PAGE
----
There is no doubt the company has been helped by Swisher clearing out its debt and has now provided an infusion of capital to invest in the Drew Estate brands.
What’s Next: When do we see the first significant changes at Drew Estate after being integrated into the Swisher portfolio?
Streamlining at CLE Cigars
A couple of years ago, CLE was on our top stories list for the model their company was putting together. CLE now makes a return to the list, but this time for the changes that have happened for their company. CLE moved from a growing “business incubator” of brands to a more streamlined portfolio in 2014.
Back in 2012, Christian Eiroa announced he was returning to the cigar industry with the launch of CLE Cigar Company (also referred to as Tabacaleras Unidas and Fabricas Unidas). Following that return we saw Eiroa partner with many others to form an umbrella of brands under CLE. Over the next 12 months, the partnerships formed expanded the umbrella – namely: Tom Lazuka (Asylum Cigars), Robert Caldwell (Wynwood Cigars), Edgar Hoill (Edgar Hoill Cigars), Robert Wright (Pura Soul Cigars), and Grace Sotolongo (Sotolongo Cigars). There would be a single sales force and distribution model for these brands.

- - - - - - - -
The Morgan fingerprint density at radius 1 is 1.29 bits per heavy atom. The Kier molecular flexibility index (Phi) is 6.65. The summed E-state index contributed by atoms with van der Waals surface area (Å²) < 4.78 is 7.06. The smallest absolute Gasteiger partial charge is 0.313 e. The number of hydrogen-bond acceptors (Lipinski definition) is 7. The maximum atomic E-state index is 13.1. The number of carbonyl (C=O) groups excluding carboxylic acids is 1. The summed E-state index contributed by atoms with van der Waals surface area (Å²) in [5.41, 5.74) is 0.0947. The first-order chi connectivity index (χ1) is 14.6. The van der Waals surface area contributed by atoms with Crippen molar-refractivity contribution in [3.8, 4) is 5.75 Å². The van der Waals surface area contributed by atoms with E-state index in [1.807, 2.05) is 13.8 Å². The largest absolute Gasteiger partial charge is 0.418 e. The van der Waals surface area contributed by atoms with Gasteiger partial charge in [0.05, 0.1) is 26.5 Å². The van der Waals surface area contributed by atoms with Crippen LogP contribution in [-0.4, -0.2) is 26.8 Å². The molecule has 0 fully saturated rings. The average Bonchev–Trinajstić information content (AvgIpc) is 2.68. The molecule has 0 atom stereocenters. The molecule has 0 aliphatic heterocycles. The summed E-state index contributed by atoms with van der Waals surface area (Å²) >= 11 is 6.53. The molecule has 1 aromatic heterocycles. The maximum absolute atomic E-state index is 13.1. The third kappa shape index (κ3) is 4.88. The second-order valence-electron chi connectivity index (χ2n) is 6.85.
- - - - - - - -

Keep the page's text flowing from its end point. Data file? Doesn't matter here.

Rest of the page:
In terms of what Eiroa was doing, he described it on a December 1st, 2012 appearance on the Kiss My Ash Radio show, Eiroa mentioned he had formed a “business incubator” to provide other people with good ideas with the infrastructure to produce cigars and give them a stake in the business.
It was just after the 2013 IPCPR Trade Show where Sotolongo Cigars became the sixth brand in this umbrella. Then things began to change. Late in 2013, the partnership with Caldwell and Wynwood Cigars dissolved. By the 2014 IPCPR Trade Show, the Wynwood brand had virtually no presence. Shortly after the trade show, it was announced that Grace Sotolongo was departing (with her Hechicera line of cigars staying around) and then Robert Wright was departing (taking his Pura Soul Cigars brand independent).